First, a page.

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‘Garden of Eden’ in the middle of the blockade in China

Strict blockade order is enforced in China During the outbreak of the Covid-19 epidemic, many people realized the fact that food security is not guaranteed.

But a group of people in China have an easier way to adapt and overcome the blockade situation when turning their balcony into a garden full of fresh fruits and vegetables. Their goal is to achieve “fruit and vegetable freedom” while improving their mental health. These gardens are likened to a “garden of paradise” full of fragrant flowers and sweet fruits.

'Garden of Eden' in the middle of the blockade in China - Photo 1.

“Garden of Eden” right on the balcony of Ms. Zhong’s house. (Photo: Zhong Liu)

Ms. Shi’s journey to turn her balcony into a vegetable garden started in 2019. At that time, Ms. Shi just dropped tomato seeds from fresh tomatoes into a pot without thinking much. But then, the seed germinates and develops into a seedling. At this point, Ms. Shi couldn’t help but be surprised and started researching how to grow trees. Ms. Shi Huanglei (39 years old), a medical worker in Shanghai who lives with her husband and 11-year-old daughter, said the garden The family helped the whole family eat a variety of nutritious foods such as tomatoes, lettuce and strawberries. In addition, Ms. Shi also grows coriander and basil to spice up her favorite dishes.

Her daughter Wenwen also helps Ms. Shi grow vegetables by learning tips and advice from experts or knowledge from books.

“Previously, my daughter didn’t know anything about growing vegetables, but now she can write an essay to submit to the school about her experience of growing vegetables,” said Ms. Shi proudly.

When the city of Shanghai faced a wave of Covid-19 spreading rapidly due to the Omicron mutation raging, Ms. Shi was recruited into the frontline anti-epidemic force and worked more than 10 hours a day from March 28.

Despite the busy schedule, Ms. Shi still spends some time taking care of the vegetable garden on her balcony. According to her, this is an important time to help her balance psychologically amid a strong outbreak of the disease.

“Watching the trees grow makes my soul calm and peaceful. Although these vegetables are not enough for the whole family, they give me some peace of mind about the source of vegetables,” Ms. Shi said.

'Garden of Eden' in the middle of the blockade in China - Photo 2.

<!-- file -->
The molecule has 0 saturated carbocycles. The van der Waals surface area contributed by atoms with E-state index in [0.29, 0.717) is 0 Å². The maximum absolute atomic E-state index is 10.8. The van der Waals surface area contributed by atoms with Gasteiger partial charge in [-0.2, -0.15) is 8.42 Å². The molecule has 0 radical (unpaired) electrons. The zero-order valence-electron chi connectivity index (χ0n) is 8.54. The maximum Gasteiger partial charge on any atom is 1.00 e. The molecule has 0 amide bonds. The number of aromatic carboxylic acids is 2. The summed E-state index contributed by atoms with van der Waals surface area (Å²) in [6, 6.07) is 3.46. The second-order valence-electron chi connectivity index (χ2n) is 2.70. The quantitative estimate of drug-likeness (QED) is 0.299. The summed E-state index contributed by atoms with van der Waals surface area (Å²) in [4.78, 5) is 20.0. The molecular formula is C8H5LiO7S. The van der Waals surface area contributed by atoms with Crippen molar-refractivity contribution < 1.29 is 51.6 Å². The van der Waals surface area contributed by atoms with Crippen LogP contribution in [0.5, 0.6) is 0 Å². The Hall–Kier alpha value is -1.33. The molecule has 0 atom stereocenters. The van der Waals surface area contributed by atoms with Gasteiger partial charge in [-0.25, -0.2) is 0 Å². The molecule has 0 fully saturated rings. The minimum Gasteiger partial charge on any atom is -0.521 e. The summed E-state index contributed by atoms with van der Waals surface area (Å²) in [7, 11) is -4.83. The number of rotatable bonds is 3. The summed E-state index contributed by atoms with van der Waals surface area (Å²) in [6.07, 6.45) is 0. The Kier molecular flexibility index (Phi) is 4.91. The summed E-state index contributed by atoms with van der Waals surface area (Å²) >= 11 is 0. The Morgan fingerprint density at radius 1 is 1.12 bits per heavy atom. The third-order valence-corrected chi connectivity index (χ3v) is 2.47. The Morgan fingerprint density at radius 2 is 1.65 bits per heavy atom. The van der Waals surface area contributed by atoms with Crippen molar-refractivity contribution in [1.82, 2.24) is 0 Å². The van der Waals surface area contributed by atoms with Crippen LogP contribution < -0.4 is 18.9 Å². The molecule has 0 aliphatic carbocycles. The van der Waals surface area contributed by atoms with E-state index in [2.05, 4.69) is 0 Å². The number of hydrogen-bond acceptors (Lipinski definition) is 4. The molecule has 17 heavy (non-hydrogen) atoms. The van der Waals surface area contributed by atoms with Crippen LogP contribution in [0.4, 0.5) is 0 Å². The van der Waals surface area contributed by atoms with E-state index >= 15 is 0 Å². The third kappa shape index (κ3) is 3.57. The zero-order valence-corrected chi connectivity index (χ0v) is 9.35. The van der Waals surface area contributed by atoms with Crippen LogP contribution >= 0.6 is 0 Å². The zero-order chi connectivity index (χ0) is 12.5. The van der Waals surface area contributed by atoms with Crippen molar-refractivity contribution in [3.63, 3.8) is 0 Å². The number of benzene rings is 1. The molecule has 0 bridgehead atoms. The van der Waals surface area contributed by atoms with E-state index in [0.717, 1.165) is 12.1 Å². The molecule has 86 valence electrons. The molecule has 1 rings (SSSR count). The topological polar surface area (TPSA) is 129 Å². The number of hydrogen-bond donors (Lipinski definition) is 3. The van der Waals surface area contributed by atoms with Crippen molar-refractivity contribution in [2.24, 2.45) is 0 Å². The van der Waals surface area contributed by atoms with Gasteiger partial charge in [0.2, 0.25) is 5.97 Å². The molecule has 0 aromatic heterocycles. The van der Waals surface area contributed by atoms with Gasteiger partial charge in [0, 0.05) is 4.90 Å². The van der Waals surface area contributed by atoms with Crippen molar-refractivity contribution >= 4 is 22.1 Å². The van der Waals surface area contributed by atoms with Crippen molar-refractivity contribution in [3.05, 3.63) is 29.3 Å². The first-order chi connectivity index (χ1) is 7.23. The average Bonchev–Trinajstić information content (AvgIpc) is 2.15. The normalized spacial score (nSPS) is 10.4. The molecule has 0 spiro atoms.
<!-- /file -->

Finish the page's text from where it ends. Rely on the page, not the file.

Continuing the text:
Fresh fruit in the home garden. (Photo: Shi Huanglei)

In the city of Shenzhen, Ms. Zhong Liu (32 years old) taking care of the garden on a 5.9 m2 balcony with her own hands agrees with Ms. Shi’s opinion.

At the time of the lockdown in Shenzhen on March 14, Ms. Zhong hurriedly checked the ordering apps and discovered that all the green vegetables had been sold out. But unlike many people, Ms. Zhong did not rush into the street and rummage around the city to stock up on food.

“Going to the street to buy vegetables is only formal for me in the midst of the city blockade. I no longer have to worry about lack of vegetables, because my balcony is full of edible vegetables,” said Ms. Zhong.

It is known that the balcony area of ​​Ms. Zhong’s house now has a lot of fruit trees and green vegetables such as peaches, plums, passion flowers and grapes.

Ms. Zhong started growing vegetables on the balcony in time for the 2020 Lunar New Year, when the Covid-19 epidemic first appeared in Wuhan city in China’s Hubei province.

“My apartment block was locked down because some people escaped from Wuhan to Shenzhen and were found to have Covid-19,” Ms. Zhong recalled.

At that time, Ms. Zhong’s primary concern was the lack of green vegetables. To avoid falling into the lack of vegetables and the boredom of being indoors during the blockade, Ms. Zhong started growing vegetables on her balcony, initially with spinach and onions bought from the market.

“I realized that growing vegetables is really useful and very easy. Growing my own vegetables makes me feel safe,” said Ms. Zhong, who has planted more flowers in the past half year to help make the garden more lively.

Like most gardeners, Ms. Zhong has had to learn many painful lessons when it comes to dealing with diseases and pests.

When moving into a new apartment in March 2021, Ms. Zhong installed a glass door system to prevent insects from attacking the vegetable garden on the balcony. She also buys organic fertilizers to increase the nutrition of the soil.

'Garden of Eden' in the middle of the blockade in China - Photo 4.

The garden has fruit trees, green vegetables, flowers and birds. (Photo: Zhong Liu)

More sophisticated, her husband Zhong installed 4 lighting systems that work 9 hours a day to compensate for the lack of sunlight for plants on the north balcony. He also created “a symbiotic system between the aquarium and the vegetable garden”. In other words, water will be automatically circulated from the fish tank to irrigate the vegetable garden.

“We do not need to fertilize the plants, because the fish waste and leftover food left in the aquarium water will provide nutrients for the plants. Meanwhile, the fish tank needs to be changed with clean water every day to ensure an abundant oxygen source for the fish,” Ms. Zhong explained.

Having lived with her grandmother in a small village since she was a child, Ms. Zhong says the taste of home-grown vegetables helps her recall her childhood days.

Like Ms. Shi, Ms. Zhong admits that balcony gardens are extremely valuable because they help her relieve stress, reduce anxiety and enjoy gardening.

“In the summer, I can take a chair out on the balcony and take a nap. It feels great to enjoy the breeze blowing from the garden’s window. The first thing I look at when I wake up is my beautiful balcony,” Ms. Zhong said.

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